How can LNG help meet IMO 2020 regulations?
In recent years, LNG as fuel has strengthened its position as a major alternative for fuel oil consumption, now competing on both environmental and economic terms. Not only does converting LNG and burning natural gas emit less carbon compared to coal and oil, but it also emits next to zero sulfur oxide, making it a great alternative to fuel oil to comply with the IMO 2020 regulations on sulfur. The emergence of LNG-fueled ships since IMO announced the 2020 regulations in 2016 has been visible on the global fleet, and the demand created for LNG by shipping through IMO 2020 will be an important future driver.
Like LNG-powered ships, LNG bunkering hubs- and facilities are also emerging on a global basis, and innovative infrastructure and LNG-compliant solutions are being sought to help boost this industry. Should the recent tendency of low prices persist, LNG will prove itself as a cost-efficient alternative to oil fuels in several trading markets for years to come. Even though the IMO presents LNG powered ships as a way to meet new regulations, the supply market is still not fully prepared to take on future demand to make “the green switch” from fuel oil to LNG. In fact, most are not currently able to utilize LNG as a fuel. However, the market is maturing, and the IMO 2020 regulations will continue to impact the LNG market going forth.
How will IMO 2020 regulations impact the LNG market?
LNG as a bunkering fuel is certainly on the agenda of shipping actors. Although not likely to entirely replace HSFO at first, future outlooks for LNG as a bunkering fuel are promising. Demand for LNG as a marine fuel is predicted to increase because of IMO 2020, but the extent remains unknown. How successful LNG will be as a big scale shipping fuel depends on several factors, including support from governments, actors’ willingness to cooperate to make the shift, and technological development.
The IMO regulations will also impact LNG prices. In the near term, a disconnection between spot- and contract prices for LNG is likely to increase. As demand for certain low sulfur oil products is likely to increase, so will their prices, and in the following, linked contract LNG prices. On the other hand, new, destination flexible supply which is not linked to oil contracts could cause a market flood if oil-linked contract prices are pulled too high. This combination could cause increased spot trading and is important for future growth of LNG.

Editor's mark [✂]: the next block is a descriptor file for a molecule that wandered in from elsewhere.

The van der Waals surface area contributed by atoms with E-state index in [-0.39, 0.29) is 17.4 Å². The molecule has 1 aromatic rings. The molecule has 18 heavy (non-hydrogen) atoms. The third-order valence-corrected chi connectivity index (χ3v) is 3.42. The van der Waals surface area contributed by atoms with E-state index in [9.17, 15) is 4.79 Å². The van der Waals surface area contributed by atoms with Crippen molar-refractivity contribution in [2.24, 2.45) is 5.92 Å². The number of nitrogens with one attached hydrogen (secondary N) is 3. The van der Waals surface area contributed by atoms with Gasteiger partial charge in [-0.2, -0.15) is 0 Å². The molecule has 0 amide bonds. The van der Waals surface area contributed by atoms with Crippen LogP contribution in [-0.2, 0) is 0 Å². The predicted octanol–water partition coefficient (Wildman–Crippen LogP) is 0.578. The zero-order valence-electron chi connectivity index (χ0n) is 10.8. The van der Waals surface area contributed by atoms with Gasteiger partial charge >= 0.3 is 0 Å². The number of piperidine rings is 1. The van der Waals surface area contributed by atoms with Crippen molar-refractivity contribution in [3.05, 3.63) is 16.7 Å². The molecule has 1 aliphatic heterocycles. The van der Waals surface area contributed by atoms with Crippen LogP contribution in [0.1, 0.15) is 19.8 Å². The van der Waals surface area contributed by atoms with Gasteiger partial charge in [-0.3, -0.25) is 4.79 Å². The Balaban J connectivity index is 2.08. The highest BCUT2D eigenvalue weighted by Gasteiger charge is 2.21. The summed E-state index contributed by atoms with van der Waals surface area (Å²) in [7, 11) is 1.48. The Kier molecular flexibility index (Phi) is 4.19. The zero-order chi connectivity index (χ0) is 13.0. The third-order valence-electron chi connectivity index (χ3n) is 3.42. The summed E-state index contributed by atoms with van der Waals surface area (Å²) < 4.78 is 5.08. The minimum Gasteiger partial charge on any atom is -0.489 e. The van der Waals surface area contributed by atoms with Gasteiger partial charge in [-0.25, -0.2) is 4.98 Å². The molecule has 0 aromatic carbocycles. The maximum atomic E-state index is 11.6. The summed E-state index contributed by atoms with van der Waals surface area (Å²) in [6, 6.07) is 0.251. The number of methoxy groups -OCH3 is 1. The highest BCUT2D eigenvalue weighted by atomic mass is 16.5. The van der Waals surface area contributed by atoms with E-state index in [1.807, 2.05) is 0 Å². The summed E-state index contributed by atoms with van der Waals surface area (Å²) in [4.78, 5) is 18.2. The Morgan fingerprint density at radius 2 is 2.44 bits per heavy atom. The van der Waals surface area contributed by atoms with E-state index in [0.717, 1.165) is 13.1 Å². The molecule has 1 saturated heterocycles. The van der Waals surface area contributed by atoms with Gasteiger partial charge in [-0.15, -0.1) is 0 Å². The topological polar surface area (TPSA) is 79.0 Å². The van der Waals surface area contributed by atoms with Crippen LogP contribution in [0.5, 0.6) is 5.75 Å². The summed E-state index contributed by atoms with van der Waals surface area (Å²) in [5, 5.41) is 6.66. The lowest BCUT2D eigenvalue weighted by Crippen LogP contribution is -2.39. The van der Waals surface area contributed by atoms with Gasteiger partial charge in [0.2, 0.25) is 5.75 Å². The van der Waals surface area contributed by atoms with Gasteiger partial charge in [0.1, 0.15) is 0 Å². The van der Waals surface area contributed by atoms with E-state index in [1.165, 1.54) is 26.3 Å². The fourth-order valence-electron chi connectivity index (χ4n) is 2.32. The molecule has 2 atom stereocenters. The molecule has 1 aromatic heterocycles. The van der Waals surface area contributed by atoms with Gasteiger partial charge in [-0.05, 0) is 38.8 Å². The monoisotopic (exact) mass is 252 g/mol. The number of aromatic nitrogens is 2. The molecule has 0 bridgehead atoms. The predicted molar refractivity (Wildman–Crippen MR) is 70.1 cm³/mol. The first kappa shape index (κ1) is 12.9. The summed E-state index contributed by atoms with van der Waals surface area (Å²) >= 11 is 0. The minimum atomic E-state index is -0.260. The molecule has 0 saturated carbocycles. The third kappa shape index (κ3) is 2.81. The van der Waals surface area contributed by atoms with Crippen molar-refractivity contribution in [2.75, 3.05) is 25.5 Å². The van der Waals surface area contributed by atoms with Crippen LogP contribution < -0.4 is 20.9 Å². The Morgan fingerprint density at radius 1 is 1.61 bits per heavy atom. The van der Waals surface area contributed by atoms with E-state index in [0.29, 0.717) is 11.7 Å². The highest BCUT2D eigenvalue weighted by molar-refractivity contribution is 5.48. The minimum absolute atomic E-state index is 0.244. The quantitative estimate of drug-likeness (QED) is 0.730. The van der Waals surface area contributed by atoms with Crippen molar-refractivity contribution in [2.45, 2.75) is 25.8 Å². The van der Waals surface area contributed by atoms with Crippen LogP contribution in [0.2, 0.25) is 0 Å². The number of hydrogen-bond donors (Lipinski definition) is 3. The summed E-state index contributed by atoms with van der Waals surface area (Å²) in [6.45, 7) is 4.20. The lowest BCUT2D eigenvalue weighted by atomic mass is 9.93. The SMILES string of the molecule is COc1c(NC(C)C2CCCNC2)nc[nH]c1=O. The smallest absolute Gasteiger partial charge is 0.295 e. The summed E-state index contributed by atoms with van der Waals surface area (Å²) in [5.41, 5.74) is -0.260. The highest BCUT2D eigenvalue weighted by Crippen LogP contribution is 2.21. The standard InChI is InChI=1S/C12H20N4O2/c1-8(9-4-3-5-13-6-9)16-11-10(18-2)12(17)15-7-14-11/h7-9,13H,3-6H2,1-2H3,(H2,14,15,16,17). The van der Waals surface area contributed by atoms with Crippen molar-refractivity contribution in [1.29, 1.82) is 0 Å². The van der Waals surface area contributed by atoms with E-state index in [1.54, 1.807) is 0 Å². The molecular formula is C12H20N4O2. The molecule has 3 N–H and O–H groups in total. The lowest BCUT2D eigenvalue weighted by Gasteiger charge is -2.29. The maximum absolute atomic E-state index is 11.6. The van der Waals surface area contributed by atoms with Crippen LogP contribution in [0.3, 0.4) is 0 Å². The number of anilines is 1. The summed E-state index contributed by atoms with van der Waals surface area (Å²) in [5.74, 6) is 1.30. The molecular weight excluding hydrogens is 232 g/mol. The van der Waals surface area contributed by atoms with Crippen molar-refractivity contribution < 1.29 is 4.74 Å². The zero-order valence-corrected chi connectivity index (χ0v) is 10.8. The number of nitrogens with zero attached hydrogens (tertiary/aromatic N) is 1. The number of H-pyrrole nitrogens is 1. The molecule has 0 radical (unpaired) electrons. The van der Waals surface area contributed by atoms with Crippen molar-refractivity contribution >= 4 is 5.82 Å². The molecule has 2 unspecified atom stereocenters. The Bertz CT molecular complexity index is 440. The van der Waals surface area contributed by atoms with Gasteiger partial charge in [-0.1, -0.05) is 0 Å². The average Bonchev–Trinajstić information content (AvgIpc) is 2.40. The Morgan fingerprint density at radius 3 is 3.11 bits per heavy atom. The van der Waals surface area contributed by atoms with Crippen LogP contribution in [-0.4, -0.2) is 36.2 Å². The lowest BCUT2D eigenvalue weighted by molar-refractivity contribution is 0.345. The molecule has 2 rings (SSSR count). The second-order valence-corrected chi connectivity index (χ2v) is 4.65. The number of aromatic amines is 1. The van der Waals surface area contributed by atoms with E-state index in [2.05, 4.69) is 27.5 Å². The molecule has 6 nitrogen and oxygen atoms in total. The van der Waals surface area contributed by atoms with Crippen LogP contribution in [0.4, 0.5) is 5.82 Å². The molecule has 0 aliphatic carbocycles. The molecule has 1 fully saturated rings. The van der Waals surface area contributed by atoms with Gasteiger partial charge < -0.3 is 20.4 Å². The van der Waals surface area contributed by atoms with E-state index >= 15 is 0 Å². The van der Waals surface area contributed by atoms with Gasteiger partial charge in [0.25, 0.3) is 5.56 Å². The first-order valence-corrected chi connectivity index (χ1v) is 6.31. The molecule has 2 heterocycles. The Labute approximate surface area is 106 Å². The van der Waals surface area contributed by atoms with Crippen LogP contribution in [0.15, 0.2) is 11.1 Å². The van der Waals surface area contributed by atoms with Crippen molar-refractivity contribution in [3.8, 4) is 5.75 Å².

Part of the market seems to have adopted a “wait-and-see” position awaiting further development of LNG bunkering infrastructure, technological improvements and cost reductions. Technological uncertainty, the development of LNG spot prices, and upcoming scrapping of the current fleet leads many actors to await new orders until it is clear what the ships and technology of tomorrow are. Through thejettyless IQuay, ECONNECT Energy is already providing innovative technological solutions to make cleaner and cheaper energy accessible today.
As co-founder of ECOnnect, Magnus has developed and brought to life the world's first jettyless transfer system. He holds a decade of experience in business development, strategy and commercialization, and is also a member of the Board of Directors of Energy Network Norway (ENN): a network of industry professionals and global companies leading Norway’s commitment to Clean Energy.
After working for major energy operators on global projects with a focus on sustainable development, Danielle joins ECOnnect Energy as Head of Sustainability and Compliance. Danielle is committed to helping businesses be a force for good by using data and transparent communications to improve environmental and social performance. She holds a Master's Degree in Sustainable Development from Robert Gordon University, UK, and a Bachelor's Degree in Political Science and Language from Tulane University, USA.